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Vodafone Ready to Start Talks on SFR Stake Sale, Daily Mail Says

An SFR logo is seen on a mobile phone. Photographer: Antoine Antoniol/Bloomberg
An SFR logo is seen on a mobile phone. Photographer: Antoine Antoniol/Bloomberg

Dec. 30 (Bloomberg) -- Vodafone Group Plc, the world’s largest mobile-phone company, is ready to start talks to sell its 7 billion-pound ($11 billion) stake in SFR to Vivendi SA, the Daily Mail reported, citing people familiar with the matter.

Discussions will begin over the next few weeks on the sale of Newbury, England-based Vodafone’s 44 percent holding in the French mobile-phone company, the newspaper reported. An agreement could be reached “quite quickly,” it said.

Paris-based Vivendi is unlikely to enter into talks to buy the British company’s stake in the mobile operator until next year, the French company’s Chief Executive Officer Jean-Bernard Levy said last month. Vodafone CEO Vittorio Colao has said he is reviewing the SFR stake’s future. Growth at the venture is slowing and France is preparing for the entry of a fourth mobile operator, discount broadband provider Iliad SA, in 2012.

Vodafone and Vivendi have both been interested in buying each other out of SFR since the French company paid 4 billion euros ($5.3 billion) in January 2003 to gain control of the company that owned SFR, trumping an offer from Vodafone. Arun Sarin, Colao’s predecessor, sought to buy the rest of SFR during his tenure between 2003 and 2008, with Vivendi refusing to sell.

Bobby Leach and Ben Padovan, spokesmen for Vodafone, did not respond to e-mails sent outside office hours, and Padovan could not be reached on his mobile-phone. An e-mail sent to Antoine Lefort, a spokesman for Vivendi, seeking comment on the report wasn’t answered.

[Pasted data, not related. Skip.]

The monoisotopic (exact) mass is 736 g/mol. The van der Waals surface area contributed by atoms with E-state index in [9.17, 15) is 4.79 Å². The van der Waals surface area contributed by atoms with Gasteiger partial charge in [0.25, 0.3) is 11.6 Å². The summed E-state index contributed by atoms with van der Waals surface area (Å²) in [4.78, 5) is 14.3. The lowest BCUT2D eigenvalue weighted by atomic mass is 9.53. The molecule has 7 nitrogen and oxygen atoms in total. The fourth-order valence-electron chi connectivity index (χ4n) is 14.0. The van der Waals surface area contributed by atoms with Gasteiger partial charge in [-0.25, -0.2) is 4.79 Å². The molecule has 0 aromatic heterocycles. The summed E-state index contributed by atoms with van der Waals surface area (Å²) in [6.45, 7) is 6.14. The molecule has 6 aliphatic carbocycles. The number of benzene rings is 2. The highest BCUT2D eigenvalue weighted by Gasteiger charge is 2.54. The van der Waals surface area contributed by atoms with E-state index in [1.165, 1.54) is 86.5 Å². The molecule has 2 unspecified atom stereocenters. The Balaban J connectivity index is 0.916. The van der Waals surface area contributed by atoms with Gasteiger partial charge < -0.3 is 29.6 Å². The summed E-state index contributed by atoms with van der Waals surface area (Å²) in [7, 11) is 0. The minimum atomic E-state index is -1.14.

Vodafone fell 1.9 percent, the most in a month, to 168.85 pounds in London trading yesterday. Vivendi rose 1.2 percent, the most in almost three weeks, to 20.77 euros in Paris trading.

Minority Interest Review

Colao, a former McKinsey & Co. partner, has said he’s reviewing all minority interests amid pressure from shareholders to squeeze more out of the investments. The company said last month is plans to sell securities in Japanese wireless operator Softbank Corp. for 3.1 billion pounds as part of its plans to hasten the disposal of minority assets to focus on data services and other growth areas.

In September, the company sold a stake in China Mobile Ltd. for $6.5 billion in the biggest divestment since Colao took charge. The CEO is also reviewing its stake in U.S. operator Verizon Wireless.

The British company hasn’t yet signaled that it’s ready to initiate a sale, Vivendi Chief Financial Officer Philippe Capron said on Nov. 15.

To contact the reporter on the story: Anand Krishnamoorthy in Singapore at anandk@bloomberg.net

To contact the editor responsible for this story: Lars Klemming at lklemming@bloomberg.net

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